The mess hall was erected after Gother Kerr Mann was appointed engineer on the island. Construction took place between about 1847 and 1851. The mess hall was built west of the convict barracks and, with further walling to the southwest and northwest, completed the enclosed nature of the convict precinct. Following the Industrial School and later prison period, and after the Commonwealth took over, the mess hall was altered for office purposes and the windows were enlarged. The building though is generally intact.

The military officers' quarters or guard room was erected c.1845-57 and was designed by the Commanding Royal Engineer. It has always been used as a residence, firstly by officers, then by the superintendent of the girls school, then for a time by the governor of the later prison (which was known as Biloela). After this, in 1912, the building became the home of the engineering superintendent, and shortly after the general manager's residence. In 1984 the building was being used as two units for Vickers staff. Various alterations and extensions were built during the building's lifetime.

The free overseers' quarters was erected between about 1850 and 1857. It has been a residence almost continuously since it was built. There have been many alterations, including quite a number of poor twentieth century ones. The second quarters to the east was built at the same time. Later it was used for battery storage, and then for chemistry and photographic purposes. During the Second World War it was converted to an air raid shelter, later it held archival drawings and later still part of it became a latrine.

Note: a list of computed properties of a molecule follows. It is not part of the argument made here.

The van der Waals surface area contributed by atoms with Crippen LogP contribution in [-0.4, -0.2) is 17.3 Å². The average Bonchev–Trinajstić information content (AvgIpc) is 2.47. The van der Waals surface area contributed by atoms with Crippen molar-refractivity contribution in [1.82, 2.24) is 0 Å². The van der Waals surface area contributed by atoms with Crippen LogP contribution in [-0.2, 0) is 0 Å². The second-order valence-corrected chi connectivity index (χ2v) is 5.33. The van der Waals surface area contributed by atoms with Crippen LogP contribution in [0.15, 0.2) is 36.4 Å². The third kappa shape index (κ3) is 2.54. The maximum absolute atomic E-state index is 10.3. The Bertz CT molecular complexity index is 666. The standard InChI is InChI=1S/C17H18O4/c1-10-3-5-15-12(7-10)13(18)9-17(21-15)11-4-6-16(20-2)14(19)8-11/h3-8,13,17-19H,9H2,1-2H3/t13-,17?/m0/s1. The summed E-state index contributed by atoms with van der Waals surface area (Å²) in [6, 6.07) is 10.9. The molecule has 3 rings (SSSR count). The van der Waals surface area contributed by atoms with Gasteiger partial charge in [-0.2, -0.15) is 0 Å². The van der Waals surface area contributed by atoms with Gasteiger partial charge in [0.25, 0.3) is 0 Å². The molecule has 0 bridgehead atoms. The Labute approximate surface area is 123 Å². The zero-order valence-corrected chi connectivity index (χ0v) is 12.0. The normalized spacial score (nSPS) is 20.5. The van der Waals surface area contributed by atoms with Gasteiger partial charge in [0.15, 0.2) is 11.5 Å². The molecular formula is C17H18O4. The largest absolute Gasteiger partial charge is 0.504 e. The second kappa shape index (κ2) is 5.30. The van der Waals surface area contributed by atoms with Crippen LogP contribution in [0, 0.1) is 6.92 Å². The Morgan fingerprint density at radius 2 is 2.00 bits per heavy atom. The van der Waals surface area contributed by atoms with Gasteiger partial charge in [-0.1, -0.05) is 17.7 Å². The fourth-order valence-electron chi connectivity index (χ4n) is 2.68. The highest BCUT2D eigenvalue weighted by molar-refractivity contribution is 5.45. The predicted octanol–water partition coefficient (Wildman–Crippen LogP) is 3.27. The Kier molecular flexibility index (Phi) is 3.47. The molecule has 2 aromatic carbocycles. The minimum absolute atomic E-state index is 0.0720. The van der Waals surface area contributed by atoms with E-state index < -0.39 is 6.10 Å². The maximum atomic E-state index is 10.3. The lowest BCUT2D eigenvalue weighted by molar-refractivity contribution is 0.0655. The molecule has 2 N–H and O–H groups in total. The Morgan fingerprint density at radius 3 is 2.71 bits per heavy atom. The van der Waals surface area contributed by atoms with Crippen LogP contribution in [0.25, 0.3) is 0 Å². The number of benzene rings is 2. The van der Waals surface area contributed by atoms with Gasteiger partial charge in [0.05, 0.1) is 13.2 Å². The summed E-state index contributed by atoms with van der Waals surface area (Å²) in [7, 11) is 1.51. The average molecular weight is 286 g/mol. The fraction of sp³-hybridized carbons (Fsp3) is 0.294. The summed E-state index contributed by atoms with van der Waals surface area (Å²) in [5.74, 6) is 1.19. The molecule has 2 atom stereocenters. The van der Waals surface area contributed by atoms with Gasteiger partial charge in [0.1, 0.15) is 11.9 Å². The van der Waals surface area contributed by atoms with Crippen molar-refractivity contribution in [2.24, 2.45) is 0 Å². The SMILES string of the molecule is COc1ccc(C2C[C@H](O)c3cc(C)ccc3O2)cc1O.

The buildings of the precinct (together with the Biloela House) form the only remaining imperial-funded (as opposed to colonial-funded) convict public works complex in New South Wales and form one of the most complete groups of convict structures in Australia.


The Prison Barracks Precinct comprises:

  • barracks complex of prison and hospital wards, cook house and mess shed and its enclosed court
  • former Officer's guard room;
  • former military guard room, kitchen and grassed enclosure
  • cottage, former free officer's quarters
  • north-west escarpment, including trees.

The precinct occupies the top ridge on the south-west corner of Cockatoo Island, Sydney Harbour.

The style of the these generally sandstone buildings is mostly Old Colonial Georgian or Victorian Georgian (though there have been many changes over the years), and all the structures are important as early and often rare examples of their type.

Single storey, the barracks block is built in a U-shape, and with an enclosed court. As mentioned above, the building includes former hospital wards, a cookhouse and a mess shed, plus later additions. The roof (variously corrugated iron, fibro and concrete) is pitched and the building has a verandah. During the Second World War two wards in the building were converted to air raid shelters. Various other modifications were made at other times.

The military guard room is single storey, rectangular, with a separate kitchen. Both buildings are roofless. Window and door openings are rectangular. The walls finish at the roof line with stone slab eaves. inside, the guard room features iron wall-rods which would have supported timber boards upon which rifles were laid. Underneath are iron hat-pegs. There is also a reconstructed stone chimney at the south-west end. The guard room and the kitchen have stone slab floors.

Finely detailed, the mess hall was originally freestanding. With its fine gable and east end, it is a dominating feature in the precinct. On the ground floor, openings are square, while on the upper floor (above simple verandah supports on timber posts) are two attic windows with rounded heads. The gabled roof is clad with corrugated iron.

The military officers' quarters is a one and two storey structure, and is built of painted masonry. The roof is clad with iron and is hipped in form, there are verandahs to ground and first floors, and there is very little ornamentation. Again, there have been many extensions and other alterations.